Sunday, June 18, 2017

June 18: Father's Day, Classic Saint Marty, "Pie Jesu"

Happy Father's Day to everyone.

I have had a fairly relaxing day, as Father's Days go.  I went to church this morning.  Dropped my daughter off at Bible camp this afternoon.  I just spent an hour or so grading some papers.  Now, I am blogging.  Nothing really out of the ordinary, except releasing my daughter into the woods of the Upper Peninsula of Michigan to learn a few things about God.

I'm not a guy who likes surprises, if you haven't figured that out yet.  This has been a good Father's Day because it was a run-of-the-mill Sunday for me.  I got a card from my sister.  I have a gift to open up from my kids when I get home.  Later tonight, I will watch one of my favorite movies.  I haven't decided which one.  Probably something a little sad. 

Today's episode of Classic Saint Marty first aired on Father's Day four years ago.  Another run-of-the-mill Sunday in June . . .

June 14, 2014:  Saint Vitus's Dance, Recitals, New Poem, "Pie Jesu"

"What kind of acrobat do you think I am?" said Charlotte in disgust.  "I would have to have St. Vitus's Dance to weave a word like that into my web."

Charlotte's reference to St. Vitus pretty much defines my weekend.  St. Vitus is the patron saint of dancers, and today, June 15, is his feast day.  My whole weekend has been dedicated to dance.  I spent all Saturday in a dark auditorium, watching my daughter rehearse for her dance recital.  Saturday night, my daughter danced.  This afternoon, my daughter danced.  Tonight, her feet are sore, and she's a cranky teenager.  But she, and my son, danced and made their father very happy on Father's Day weekend.

I know I'm not a normal dad.  I don't watch football on TV.  I could care less who wins the Stanley Cup.  I don't go fishing.  Can't stand to touch worms or fish.  I don't restore old cars, and I don't have a bunch of woodworking tools in my backyard.

I like dance.  And foreign films.  500-page novels.  Art exhibits.  Musicals.  Poetry.  It is Father's Day night, and, as a treat, I'm watching Midnight in Paris.  I'm not normal.  I'm waiting to see if my son ever realizes his father is from another planet.  Right now, he just thinks I'm really funny.  I'll take that.  It's better than being an embarrassment.  That time will come when he's a teenager.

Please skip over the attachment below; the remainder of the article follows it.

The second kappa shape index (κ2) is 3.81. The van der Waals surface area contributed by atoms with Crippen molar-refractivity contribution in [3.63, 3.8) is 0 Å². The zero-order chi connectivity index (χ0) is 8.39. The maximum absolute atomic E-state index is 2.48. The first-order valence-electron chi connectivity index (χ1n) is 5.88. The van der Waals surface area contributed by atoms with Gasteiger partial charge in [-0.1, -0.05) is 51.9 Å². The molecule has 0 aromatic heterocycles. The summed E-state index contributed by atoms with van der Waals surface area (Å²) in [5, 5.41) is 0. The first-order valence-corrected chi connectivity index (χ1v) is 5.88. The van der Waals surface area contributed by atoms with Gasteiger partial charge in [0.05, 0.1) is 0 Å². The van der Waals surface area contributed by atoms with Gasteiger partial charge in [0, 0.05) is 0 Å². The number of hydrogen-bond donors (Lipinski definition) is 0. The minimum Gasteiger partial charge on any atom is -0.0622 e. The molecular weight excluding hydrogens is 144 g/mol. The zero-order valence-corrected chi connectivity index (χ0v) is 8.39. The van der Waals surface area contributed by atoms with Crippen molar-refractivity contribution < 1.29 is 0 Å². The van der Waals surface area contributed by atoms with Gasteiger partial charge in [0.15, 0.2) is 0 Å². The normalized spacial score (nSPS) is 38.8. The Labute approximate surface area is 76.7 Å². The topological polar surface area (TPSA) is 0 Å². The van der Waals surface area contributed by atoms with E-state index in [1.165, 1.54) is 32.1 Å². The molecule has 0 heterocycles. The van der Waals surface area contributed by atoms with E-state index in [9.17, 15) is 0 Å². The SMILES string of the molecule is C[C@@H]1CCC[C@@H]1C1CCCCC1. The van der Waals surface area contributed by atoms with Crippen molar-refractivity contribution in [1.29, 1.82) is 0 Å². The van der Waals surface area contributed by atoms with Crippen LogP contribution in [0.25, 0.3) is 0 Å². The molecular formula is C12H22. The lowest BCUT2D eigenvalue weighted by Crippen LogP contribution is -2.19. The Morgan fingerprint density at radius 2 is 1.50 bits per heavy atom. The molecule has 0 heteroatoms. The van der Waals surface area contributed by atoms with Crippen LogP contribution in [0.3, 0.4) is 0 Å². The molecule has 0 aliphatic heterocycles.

Last night, when I got home from the dance recital, I sat down with my journal and finished my Father's Day poem for church.  All the pieces sort of fell together for me.  I simply stepped out of the way and let the poem finally emerge.  I started writing at 11 p.m. and finished around 1:30 a.m.  I went to bed very satisfied.

I read my poem this morning during the worship service at church.  It was, of course, dedicated to fathers and father figures.  I read the poem, and then my cohorts in the praise band sang Andrew Lloyd Webber's Pie Jesu.  By the time the music was over, there wasn't a dry eye in the church.  The pastor had to stand at the lectern for about twenty seconds to compose himself.

I'm not sure if all that means that my poem is any good, but I do think that the Holy Spirit was really present in church this morning.  I could almost see the tongues of fire.

Saint Marty was blessed this weekend.

Pie Jesu

by:  Martin Achatz

At my brother's funeral,
my father made sounds
I'd never heard him
make before.  Ancient sounds.
Meteor smashing into Earth
sounds, shifting the planet
from brachiosaurus to Ice Age.
Noah loading up the ark
sounds, the heavens a black
boil of rain, mud, tsunami.
Vesuvius opening above Pompeii
sounds, a highway of magma
rolling over house, dog, mother, suckling child.
Abraham on the mountain
sounds, his son climbing like an ibex
ahead of him, higher and higher,
to that stone altar.  Sacrifice
is a part of the deal, giving
up something precious.
The last piece of pizza or
a night of sleep or
a grandfather's watch or
the marrow of your bone.
My father worked twelve-hour
days, fixed toilets, faucets,
unplugged plugged sewers.
His hands, hard as permafrost,
could tear Detroit phone books in half.
Yet, when he had to let go
of my brother, my father broke.
He sat next to me, made sounds
like a charging mammoth,
drowning lion.  Like an old man
asked to give up his last breath.
I think he was waiting, like Abraham,
to hear the whisper of angel wing
in his ear, singing Pie Jesu.
Lord, have mercy.

1 comment:

  1. Good job on being an uncommon dad. Keep up the uncommon work.